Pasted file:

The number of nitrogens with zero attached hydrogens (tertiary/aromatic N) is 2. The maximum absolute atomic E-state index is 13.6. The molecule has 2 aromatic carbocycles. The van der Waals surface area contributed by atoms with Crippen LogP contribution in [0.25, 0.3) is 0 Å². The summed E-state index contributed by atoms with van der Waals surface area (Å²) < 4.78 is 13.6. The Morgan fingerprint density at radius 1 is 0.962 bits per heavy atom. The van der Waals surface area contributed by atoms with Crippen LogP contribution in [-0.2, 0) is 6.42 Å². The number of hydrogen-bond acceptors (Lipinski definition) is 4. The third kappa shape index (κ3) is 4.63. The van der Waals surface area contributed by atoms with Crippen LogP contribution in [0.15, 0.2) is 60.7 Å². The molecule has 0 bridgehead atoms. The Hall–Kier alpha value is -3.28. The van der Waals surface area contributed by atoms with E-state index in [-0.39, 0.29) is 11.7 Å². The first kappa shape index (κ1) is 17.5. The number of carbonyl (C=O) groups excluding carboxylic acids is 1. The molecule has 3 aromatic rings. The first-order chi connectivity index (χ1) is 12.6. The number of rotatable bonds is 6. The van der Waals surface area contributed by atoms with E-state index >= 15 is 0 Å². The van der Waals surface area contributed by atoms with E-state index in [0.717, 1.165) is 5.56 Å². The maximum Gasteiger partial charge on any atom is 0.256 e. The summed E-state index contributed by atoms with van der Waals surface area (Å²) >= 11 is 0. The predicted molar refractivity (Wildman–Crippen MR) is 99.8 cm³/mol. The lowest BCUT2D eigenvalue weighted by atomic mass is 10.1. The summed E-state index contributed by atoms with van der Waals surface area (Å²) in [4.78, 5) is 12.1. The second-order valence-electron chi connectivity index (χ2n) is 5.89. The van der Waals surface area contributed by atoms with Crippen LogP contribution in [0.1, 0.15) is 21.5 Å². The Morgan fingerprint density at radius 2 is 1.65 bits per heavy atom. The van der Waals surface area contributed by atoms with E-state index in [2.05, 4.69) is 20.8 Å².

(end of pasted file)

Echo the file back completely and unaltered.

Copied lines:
The number of nitrogens with zero attached hydrogens (tertiary/aromatic N) is 2. The maximum absolute atomic E-state index is 13.6. The molecule has 2 aromatic carbocycles. The van der Waals surface area contributed by atoms with Crippen LogP contribution in [0.25, 0.3) is 0 Å². The summed E-state index contributed by atoms with van der Waals surface area (Å²) < 4.78 is 13.6. The Morgan fingerprint density at radius 1 is 0.962 bits per heavy atom. The van der Waals surface area contributed by atoms with Crippen LogP contribution in [-0.2, 0) is 6.42 Å². The number of hydrogen-bond acceptors (Lipinski definition) is 4. The third kappa shape index (κ3) is 4.63. The van der Waals surface area contributed by atoms with Crippen LogP contribution in [0.15, 0.2) is 60.7 Å². The molecule has 0 bridgehead atoms. The Hall–Kier alpha value is -3.28. The van der Waals surface area contributed by atoms with E-state index in [-0.39, 0.29) is 11.7 Å². The first kappa shape index (κ1) is 17.5. The number of carbonyl (C=O) groups excluding carboxylic acids is 1. The molecule has 3 aromatic rings. The first-order chi connectivity index (χ1) is 12.6. The number of rotatable bonds is 6. The van der Waals surface area contributed by atoms with E-state index >= 15 is 0 Å². The van der Waals surface area contributed by atoms with E-state index in [0.717, 1.165) is 5.56 Å². The maximum Gasteiger partial charge on any atom is 0.256 e. The summed E-state index contributed by atoms with van der Waals surface area (Å²) >= 11 is 0. The predicted molar refractivity (Wildman–Crippen MR) is 99.8 cm³/mol. The lowest BCUT2D eigenvalue weighted by atomic mass is 10.1. The summed E-state index contributed by atoms with van der Waals surface area (Å²) in [4.78, 5) is 12.1. The second-order valence-electron chi connectivity index (χ2n) is 5.89. The van der Waals surface area contributed by atoms with Crippen LogP contribution in [0.1, 0.15) is 21.5 Å². The Morgan fingerprint density at radius 2 is 1.65 bits per heavy atom. The van der Waals surface area contributed by atoms with E-state index in [2.05, 4.69) is 20.8 Å².